The country is split between the conservative regime in Tripoli and a secular one in Benghazi
Libya needs an inclusive government that represents all its citizens. It was a disaster that the toppling of former president Muammar Gaddafi resulted in a series of transition and other governments that were held hostage by militias that supported the uprising in 2011 but then did not give up their arms and remained active political players.
Today Libya is split between a more Islamically-inclined regime in the west based in Tripoli and a more secular regime based in Benghazi. The situation has been further complicated by the arrival in December of Fayaz Al Sarraj as the head of a new government of National Accord. This has been backed by western powers and the United Nations and is supposed to unify the political and armed factions. Such a unified government is necessary for Libya, but it would also allow Libyan forces make effective headway against Daesh (the self-proclaimed Islamic State of Iraq and the Levant), which has grabbed power in the central city of Sirte.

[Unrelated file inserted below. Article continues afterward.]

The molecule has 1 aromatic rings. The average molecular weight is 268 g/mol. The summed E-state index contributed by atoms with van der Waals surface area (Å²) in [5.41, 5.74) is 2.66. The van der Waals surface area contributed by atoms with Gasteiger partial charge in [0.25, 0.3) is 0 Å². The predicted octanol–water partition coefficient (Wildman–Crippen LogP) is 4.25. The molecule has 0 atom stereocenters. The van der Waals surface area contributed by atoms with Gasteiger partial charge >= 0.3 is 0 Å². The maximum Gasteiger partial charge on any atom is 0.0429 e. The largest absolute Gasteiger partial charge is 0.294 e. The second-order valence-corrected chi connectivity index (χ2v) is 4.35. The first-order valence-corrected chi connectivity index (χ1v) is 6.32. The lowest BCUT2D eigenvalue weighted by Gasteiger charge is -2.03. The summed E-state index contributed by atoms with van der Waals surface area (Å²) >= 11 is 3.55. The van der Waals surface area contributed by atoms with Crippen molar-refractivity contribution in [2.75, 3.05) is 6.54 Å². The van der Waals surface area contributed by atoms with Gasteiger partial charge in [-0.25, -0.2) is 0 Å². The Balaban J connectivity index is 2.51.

Last Friday General Khalifa Hafter, who commands the Libyan National Army in the east of the country, said that it would be “unthinkable” for his eastern Libyan forces to join Al Sarraj’s unity government until militias aligned to it have been disbanded. Hafter has been waging a largely successful campaign in the west against Islamist groups and other militias, and is confident of defeating Daesh in time. He has repeatedly asked for the international community to show its support for his secular regime by lifting the embargo on weapons so that he can eliminate Daesh in Libya. The answer for Libya lies in a combination of the unity of the new government and Hafter’s clarity of mission.